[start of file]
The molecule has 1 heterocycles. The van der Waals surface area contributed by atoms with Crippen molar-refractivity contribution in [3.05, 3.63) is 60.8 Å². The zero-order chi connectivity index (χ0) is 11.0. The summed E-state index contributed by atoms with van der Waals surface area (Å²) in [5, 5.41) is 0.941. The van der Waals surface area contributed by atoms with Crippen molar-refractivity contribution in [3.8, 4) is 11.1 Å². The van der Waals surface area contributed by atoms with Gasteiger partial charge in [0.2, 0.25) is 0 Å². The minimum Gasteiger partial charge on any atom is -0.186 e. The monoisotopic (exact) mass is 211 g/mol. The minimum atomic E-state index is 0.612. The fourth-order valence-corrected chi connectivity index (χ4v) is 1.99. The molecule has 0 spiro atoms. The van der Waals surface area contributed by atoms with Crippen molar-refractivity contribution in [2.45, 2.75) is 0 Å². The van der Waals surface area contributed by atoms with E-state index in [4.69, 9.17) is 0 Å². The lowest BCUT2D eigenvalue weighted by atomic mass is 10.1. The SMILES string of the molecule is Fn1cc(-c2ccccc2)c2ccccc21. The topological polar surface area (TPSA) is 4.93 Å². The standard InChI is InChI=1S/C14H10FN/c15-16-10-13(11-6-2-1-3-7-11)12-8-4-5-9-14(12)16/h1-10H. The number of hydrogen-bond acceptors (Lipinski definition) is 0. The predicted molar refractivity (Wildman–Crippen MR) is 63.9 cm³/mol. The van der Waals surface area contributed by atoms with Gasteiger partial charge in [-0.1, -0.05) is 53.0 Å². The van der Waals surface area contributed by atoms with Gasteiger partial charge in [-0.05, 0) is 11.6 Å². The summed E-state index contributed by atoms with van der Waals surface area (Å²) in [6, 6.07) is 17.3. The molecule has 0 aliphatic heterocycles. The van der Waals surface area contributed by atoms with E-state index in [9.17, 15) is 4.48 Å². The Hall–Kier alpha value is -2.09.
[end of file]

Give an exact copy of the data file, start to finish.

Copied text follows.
The molecule has 1 heterocycles. The van der Waals surface area contributed by atoms with Crippen molar-refractivity contribution in [3.05, 3.63) is 60.8 Å². The zero-order chi connectivity index (χ0) is 11.0. The summed E-state index contributed by atoms with van der Waals surface area (Å²) in [5, 5.41) is 0.941. The van der Waals surface area contributed by atoms with Crippen molar-refractivity contribution in [3.8, 4) is 11.1 Å². The van der Waals surface area contributed by atoms with Gasteiger partial charge in [0.2, 0.25) is 0 Å². The minimum Gasteiger partial charge on any atom is -0.186 e. The monoisotopic (exact) mass is 211 g/mol. The minimum atomic E-state index is 0.612. The fourth-order valence-corrected chi connectivity index (χ4v) is 1.99. The molecule has 0 spiro atoms. The van der Waals surface area contributed by atoms with Crippen molar-refractivity contribution in [2.45, 2.75) is 0 Å². The van der Waals surface area contributed by atoms with E-state index in [4.69, 9.17) is 0 Å². The lowest BCUT2D eigenvalue weighted by atomic mass is 10.1. The SMILES string of the molecule is Fn1cc(-c2ccccc2)c2ccccc21. The topological polar surface area (TPSA) is 4.93 Å². The standard InChI is InChI=1S/C14H10FN/c15-16-10-13(11-6-2-1-3-7-11)12-8-4-5-9-14(12)16/h1-10H. The number of hydrogen-bond acceptors (Lipinski definition) is 0. The predicted molar refractivity (Wildman–Crippen MR) is 63.9 cm³/mol. The van der Waals surface area contributed by atoms with Gasteiger partial charge in [-0.1, -0.05) is 53.0 Å². The van der Waals surface area contributed by atoms with Gasteiger partial charge in [-0.05, 0) is 11.6 Å². The summed E-state index contributed by atoms with van der Waals surface area (Å²) in [6, 6.07) is 17.3. The molecule has 0 aliphatic heterocycles. The van der Waals surface area contributed by atoms with E-state index in [9.17, 15) is 4.48 Å². The Hall–Kier alpha value is -2.09.